UbuntuLinuxKing

Create an autopilot for Brachistochrone Trajectories?

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Hi all,

I am wondering if it would be possible to create a Mechjeb-like interface that can control the ship with three parameters:

1: A target planet or ship.

2: A selected amount of acceleration force measured in gravities.

3: Whether or not the ship has the delta-v to complete the brachistochrone trajectory.

Once all three of these are fulfilled, the ship should (hopefully) burn at the target, flip 180 degrees at the exact midpoint, and burn to arrive at a safe speed. These rules do assume a torchdrive, but that's easy - just set the thrust value and ISP of your torch to some ridiculous value in the CFG. So, does anyone know what it would take to make something like this?

Thanks!

 

 

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It would be possible of course. Needs math and programming skills beyond mine though.

Just a question: are you ready for day-long trips to outer planets without time warp ability?

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If acceleration is a constant 'a', then velocity is linear (v = a * t), and distance is quadratic (d = a * t^2 / 2). Take your distance to target, solve the quadratic equation to figure out how long it would take to travel that distance from a stationary start, then plug that time into the velocity equation; if the resulting velocity is greater than your actual target-relative velocity, point towards the target, else point target-retrograde.

EDIT: One step further, flip if this is true:   v > sqrt(2 * a * d)

For example, for 1g and 100 Mm, you should flip if you're going 44294 m/s or more.

Edited by HebaruSan

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6 hours ago, HebaruSan said:

If acceleration is a constant 'a', then velocity is linear (v = a * t), and distance is quadratic (d = a * t^2 / 2). Take your distance to target, solve the quadratic equation to figure out how long it would take to travel that distance from a stationary start, then plug that time into the velocity equation; if the resulting velocity is greater than your actual target-relative velocity, point towards the target, else point target-retrograde.

EDIT: One step further, flip if this is true:   v > sqrt(2 * a * d)

For example, for 1g and 100 Mm, you should flip if you're going 44294 m/s or more.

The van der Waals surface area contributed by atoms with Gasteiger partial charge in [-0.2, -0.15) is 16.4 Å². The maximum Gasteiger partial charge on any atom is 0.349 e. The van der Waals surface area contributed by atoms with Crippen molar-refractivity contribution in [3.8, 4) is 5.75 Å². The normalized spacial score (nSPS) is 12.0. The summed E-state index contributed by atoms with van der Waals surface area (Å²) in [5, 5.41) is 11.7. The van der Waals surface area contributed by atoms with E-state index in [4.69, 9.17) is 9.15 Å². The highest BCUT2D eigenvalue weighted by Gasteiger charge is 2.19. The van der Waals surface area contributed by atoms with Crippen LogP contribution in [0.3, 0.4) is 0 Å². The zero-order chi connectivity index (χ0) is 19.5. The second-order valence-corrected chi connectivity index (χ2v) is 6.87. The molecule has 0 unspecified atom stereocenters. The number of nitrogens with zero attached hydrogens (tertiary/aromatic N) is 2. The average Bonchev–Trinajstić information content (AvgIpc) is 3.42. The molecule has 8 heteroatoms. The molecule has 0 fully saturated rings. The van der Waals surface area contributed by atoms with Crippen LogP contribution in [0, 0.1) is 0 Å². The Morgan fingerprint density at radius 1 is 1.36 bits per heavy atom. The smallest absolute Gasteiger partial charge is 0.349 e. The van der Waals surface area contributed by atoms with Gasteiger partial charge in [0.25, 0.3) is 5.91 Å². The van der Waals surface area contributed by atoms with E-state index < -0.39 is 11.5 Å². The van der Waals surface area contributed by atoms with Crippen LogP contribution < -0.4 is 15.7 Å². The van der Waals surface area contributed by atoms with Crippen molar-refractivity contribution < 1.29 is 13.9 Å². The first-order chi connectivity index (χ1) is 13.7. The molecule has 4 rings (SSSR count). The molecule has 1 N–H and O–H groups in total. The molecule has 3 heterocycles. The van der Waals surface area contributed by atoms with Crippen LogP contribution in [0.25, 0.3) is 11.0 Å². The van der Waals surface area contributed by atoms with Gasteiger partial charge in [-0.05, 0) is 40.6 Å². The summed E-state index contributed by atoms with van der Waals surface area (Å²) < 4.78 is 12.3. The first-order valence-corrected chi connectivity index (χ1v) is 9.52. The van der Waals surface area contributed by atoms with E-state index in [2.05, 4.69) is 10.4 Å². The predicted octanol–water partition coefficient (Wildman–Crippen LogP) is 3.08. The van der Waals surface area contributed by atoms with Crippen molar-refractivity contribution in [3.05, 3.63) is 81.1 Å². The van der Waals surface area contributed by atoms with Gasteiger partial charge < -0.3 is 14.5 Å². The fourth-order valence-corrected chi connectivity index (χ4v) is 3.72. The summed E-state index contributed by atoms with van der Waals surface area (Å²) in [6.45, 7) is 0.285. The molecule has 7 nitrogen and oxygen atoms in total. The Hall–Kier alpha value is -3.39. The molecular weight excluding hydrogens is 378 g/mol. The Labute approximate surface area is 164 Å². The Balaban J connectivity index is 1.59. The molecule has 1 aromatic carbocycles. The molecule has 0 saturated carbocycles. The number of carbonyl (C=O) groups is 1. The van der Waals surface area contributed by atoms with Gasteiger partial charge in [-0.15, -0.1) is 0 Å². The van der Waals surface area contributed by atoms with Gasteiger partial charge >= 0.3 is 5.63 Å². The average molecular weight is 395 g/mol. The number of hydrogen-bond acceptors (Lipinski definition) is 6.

Thanks! That's probably easier than screaming at Unity to give me an exact flip point.

7 hours ago, Pand5461 said:

It would be possible of course. Needs math and programming skills beyond mine though.

Just a question: are you ready for day-long trips to outer planets without time warp ability?

One word: BetterTimeWarp.

You can do 20x Phys Warp without much issue.

Alternatively, I could make an option to spend some time coasting, during which you could TimeWarp.

Edited by UbuntuLinuxKing

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@UbuntuLinuxKing oh, you think of doing it yourself?

OK, but you've been warned about longer-than-usual burns. I also have absolutely no idea what happens if ship is thrusting during a SOI transition. That may or may not be one of the ways to summon Kraken.

A trip to Jool will take about 4 hours at 100g, ten times so at 1g. I prefer more traditional methods without über-drives and with ability to timewarp at ridiculous rates.

For high-thrust drives: If the thrust arc is negligible in comparison with the planet's SMA, then you'll need a Lambert solver to calculate intercept. Otherwise, keeping relative speed directly to the target will probably be sufficient. Still, some steering is needed beyond the flipping in the middle.

For low-thrust drives (ions, electrical propulsion): the trajectory optimization is very challenging. I don't even know what maths the space agencies use to plan missions like Dawn.

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5 minutes ago, Pand5461 said:

@UbuntuLinuxKing oh, you think of doing it yourself?

OK, but you've been warned about longer-than-usual burns. I also have absolutely no idea what happens if ship is thrusting during a SOI transition. That may or may not be one of the ways to summon Kraken.

A trip to Jool will take about 4 hours at 100g, ten times so at 1g. I prefer more traditional methods without über-drives and with ability to timewarp at ridiculous rates.

For high-thrust drives: If the thrust arc is negligible in comparison with the planet's SMA, then you'll need a Lambert solver to calculate intercept. Otherwise, keeping relative speed directly to the target will probably be sufficient. Still, some steering is needed beyond the flipping in the middle.

For low-thrust drives (ions, electrical propulsion): the trajectory optimization is very challenging. I don't even know what maths the space agencies use to plan missions like Dawn.

Thrusting during an SOI change is safe, I've tested it. What summons the Kraken while using torch drives is entering an atmosphere at a shallow angle with the drive firing.

Edited by UbuntuLinuxKing

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